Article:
mb
 

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DSC doesn't beat the laws of pyhsics. That said, if you have a big car park to learn how your car reacts in snow, do it. :)
 

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Finally I noticed that for some reason, when the back swung out to the left while turning right, it was easier to "catch" the slide then when I turned left and the back swung out to the right, any thoughts on that?
Likely because you have a one legged "peg leg" driving wheel. There's just one side where the one wheel is providing traction.
You think this is fun..get a Limited Slip Diff and then you'll know fun. :4ngie:
 

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I've been to the track plenty of times and it has been very very detrimental to how I drive today and how I handle situations that go past the abilities of most cars and drivers. But I do have to say if you are level minded about playing with your car in the snow in an area which you deem safe by your common sense, I say do it. The track taught me how to control the car when it has traction. A parking lot taught me how to control a car when it has lost traction.

Losing control at a track is usually safe but it can still cause damage if you decided to lose control in an area without proper runoff. Losing control in a parking lot using your common sense with speeds and how far you'd slide to a stop is somewhat safe too. The only thing with a track is if I lose control, I must learn how to deal with the loss of traction at a much higher rate of speed than playing in a parking lot.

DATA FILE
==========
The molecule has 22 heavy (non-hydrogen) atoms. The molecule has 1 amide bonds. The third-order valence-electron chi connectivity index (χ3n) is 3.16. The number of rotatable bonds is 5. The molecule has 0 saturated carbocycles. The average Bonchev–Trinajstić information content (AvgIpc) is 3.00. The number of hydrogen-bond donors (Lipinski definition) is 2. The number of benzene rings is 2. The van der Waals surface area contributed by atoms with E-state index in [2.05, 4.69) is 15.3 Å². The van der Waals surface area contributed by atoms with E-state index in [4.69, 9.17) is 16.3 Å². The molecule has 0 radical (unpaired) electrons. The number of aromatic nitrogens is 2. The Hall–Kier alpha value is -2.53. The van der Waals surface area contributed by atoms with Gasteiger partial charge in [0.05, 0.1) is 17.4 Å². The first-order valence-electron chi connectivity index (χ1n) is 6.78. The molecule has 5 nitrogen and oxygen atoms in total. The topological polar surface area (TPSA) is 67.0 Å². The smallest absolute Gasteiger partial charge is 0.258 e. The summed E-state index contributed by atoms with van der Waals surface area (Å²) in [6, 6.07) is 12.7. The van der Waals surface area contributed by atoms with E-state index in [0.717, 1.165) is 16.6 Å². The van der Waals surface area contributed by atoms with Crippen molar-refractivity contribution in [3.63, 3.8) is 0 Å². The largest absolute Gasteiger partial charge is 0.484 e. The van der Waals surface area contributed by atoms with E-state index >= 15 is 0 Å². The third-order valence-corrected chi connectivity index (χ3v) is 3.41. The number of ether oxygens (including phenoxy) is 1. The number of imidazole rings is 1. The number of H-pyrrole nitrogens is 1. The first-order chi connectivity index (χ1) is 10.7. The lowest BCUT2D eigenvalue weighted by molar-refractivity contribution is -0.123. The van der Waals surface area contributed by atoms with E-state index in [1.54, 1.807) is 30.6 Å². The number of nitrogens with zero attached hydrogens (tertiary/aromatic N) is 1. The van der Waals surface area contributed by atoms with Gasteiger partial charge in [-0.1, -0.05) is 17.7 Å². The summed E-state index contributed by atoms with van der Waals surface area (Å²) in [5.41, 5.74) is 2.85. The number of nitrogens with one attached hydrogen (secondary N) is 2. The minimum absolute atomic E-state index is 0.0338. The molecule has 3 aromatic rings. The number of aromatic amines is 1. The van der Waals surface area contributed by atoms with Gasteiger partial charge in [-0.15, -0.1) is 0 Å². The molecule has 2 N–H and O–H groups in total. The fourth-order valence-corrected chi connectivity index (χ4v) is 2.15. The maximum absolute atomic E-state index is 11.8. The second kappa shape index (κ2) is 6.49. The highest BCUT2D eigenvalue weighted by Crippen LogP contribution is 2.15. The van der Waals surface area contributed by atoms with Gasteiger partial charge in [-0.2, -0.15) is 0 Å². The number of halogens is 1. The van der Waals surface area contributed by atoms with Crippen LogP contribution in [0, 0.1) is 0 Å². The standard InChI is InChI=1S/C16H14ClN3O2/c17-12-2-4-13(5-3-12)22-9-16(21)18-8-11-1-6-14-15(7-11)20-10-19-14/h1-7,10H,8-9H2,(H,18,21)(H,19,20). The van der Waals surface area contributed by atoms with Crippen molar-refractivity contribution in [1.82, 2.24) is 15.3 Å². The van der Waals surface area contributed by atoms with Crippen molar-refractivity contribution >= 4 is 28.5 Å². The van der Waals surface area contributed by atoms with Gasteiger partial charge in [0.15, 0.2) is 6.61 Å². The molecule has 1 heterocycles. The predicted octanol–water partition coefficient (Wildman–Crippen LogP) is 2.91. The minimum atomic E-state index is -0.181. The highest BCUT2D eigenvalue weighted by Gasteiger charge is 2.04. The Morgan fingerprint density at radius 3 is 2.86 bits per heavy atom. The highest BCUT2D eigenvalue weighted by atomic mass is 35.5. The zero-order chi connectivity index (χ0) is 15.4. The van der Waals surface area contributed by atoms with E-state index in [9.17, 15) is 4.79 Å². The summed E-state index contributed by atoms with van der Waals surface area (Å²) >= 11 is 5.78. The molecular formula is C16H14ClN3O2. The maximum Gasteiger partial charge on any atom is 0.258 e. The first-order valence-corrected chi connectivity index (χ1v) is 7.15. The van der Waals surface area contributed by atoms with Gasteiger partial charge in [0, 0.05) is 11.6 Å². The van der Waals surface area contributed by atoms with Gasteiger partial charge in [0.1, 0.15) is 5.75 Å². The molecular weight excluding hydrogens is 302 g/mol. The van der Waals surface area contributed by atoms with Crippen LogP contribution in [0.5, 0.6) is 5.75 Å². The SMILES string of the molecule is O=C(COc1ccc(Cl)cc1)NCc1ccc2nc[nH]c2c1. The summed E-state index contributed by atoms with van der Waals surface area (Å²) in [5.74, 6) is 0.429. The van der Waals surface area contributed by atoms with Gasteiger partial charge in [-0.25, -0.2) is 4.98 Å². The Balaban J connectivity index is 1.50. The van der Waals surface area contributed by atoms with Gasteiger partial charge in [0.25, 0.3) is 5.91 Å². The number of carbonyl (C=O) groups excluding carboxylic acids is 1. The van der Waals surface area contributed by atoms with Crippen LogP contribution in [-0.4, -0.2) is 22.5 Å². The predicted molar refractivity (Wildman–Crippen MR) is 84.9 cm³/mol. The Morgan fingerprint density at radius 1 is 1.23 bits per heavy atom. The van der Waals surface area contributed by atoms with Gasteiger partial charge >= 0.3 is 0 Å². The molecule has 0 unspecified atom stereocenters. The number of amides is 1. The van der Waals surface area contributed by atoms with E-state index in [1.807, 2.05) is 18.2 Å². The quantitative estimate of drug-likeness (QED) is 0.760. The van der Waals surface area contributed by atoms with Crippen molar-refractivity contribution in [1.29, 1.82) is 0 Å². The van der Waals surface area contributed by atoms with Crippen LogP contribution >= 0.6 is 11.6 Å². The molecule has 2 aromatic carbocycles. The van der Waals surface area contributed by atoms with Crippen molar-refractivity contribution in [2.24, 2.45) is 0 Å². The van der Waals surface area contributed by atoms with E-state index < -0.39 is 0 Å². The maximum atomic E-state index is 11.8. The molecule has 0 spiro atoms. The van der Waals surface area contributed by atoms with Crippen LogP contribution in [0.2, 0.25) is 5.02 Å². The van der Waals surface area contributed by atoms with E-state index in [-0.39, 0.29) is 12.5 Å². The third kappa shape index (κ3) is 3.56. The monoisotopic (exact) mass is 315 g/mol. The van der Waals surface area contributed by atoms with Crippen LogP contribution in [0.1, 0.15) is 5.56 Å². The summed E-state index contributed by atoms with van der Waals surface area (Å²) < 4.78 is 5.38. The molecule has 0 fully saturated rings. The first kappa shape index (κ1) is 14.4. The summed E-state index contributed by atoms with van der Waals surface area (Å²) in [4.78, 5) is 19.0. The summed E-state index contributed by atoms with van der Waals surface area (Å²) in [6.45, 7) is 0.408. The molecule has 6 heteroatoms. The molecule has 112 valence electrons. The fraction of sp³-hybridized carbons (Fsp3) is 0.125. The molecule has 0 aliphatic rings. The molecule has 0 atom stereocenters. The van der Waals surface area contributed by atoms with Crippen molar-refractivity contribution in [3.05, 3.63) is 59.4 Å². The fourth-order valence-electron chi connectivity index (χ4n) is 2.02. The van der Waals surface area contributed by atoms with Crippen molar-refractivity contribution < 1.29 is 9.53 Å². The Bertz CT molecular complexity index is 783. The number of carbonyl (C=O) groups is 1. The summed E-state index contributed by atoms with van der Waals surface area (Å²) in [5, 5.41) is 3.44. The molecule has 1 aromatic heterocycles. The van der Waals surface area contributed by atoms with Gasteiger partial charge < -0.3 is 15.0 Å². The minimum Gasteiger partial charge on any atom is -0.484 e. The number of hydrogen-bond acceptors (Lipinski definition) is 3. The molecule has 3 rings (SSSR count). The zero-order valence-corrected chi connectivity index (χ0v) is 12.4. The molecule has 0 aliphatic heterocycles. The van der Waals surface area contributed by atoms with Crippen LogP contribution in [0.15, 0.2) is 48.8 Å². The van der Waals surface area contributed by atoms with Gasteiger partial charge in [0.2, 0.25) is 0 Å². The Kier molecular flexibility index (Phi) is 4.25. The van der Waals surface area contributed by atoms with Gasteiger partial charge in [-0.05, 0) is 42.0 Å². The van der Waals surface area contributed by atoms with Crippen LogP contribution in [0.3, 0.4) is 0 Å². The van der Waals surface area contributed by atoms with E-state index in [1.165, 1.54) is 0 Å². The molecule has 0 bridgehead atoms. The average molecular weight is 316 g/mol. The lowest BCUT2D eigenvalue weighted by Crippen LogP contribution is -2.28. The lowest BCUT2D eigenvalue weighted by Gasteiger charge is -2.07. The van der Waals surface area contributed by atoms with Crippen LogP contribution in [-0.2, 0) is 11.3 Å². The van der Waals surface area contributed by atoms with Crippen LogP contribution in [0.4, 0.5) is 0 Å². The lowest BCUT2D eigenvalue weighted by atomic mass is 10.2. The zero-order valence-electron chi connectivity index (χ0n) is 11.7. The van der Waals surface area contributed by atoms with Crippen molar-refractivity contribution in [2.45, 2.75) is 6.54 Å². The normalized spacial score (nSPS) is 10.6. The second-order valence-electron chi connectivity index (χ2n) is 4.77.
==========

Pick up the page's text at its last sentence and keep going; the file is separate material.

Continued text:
Even with the car control sessions that I have been a part of, being on a large skidpad and learning how to control understeer and oversteer I just didn't feel I got enough time to play on my own. I had an instructor tell me what to do and how to do it but I never really felt I got the experience from "playing". Kind of like watching a 3D version of Hawaii, versus being there in person. Half an hour in an empty snowy/icy parking lot taught me so much more experience wise, than any skidpad I have put my car on. What a parking won't teach you is how to handle your car when it gets into a slide that lasts much longer at a much higher rate of speed...that's when a controlled track is in need.
 

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I tested the "levels" of DSC in the snow yesterday. Push it once, and it's still there, just not as quickly. Push it and hold it (until the yellow "brake" light comes on), and you're really all on your own. Fun!
Pressing DSC once turns off traction control (AST??), DSC remains active, while holding it down turns them both off.

Behaviour is different on Xi's I think.
 

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what a dumb!!!<img src="http://photos3.hi5.com/0112/783/402/XmRPJF783402-02.gif" >
 

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I took my DSC off once and it was to get home from college. I rather keep myself home and don't drive at all if it is more than 5" of snow. That is not funny at all.
 

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OP, keep learning car control in a safe environment and enjoy the fun. Leave DSC on when on public roads and drive within the limits of the circumstances.

Likely because you have a one legged "peg leg" driving wheel. There's just one side where the one wheel is providing traction.
You think this is fun..get a Limited Slip Diff and then you'll know fun. :4ngie:
Alex, your posts continue to tempt me. It's a daily dream "what if I got a custom 3.1 or 3.15 LSD with an AA SC".........what if? Stop pushing me man:)
 

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Finally I noticed that for some reason, when the back swung out to the left while turning right, it was easier to "catch" the slide then when I turned left and the back swung out to the right, any thoughts on that?
It's always easier one way than the other , wheather it's personal preference or RHD/LHD i don't know :)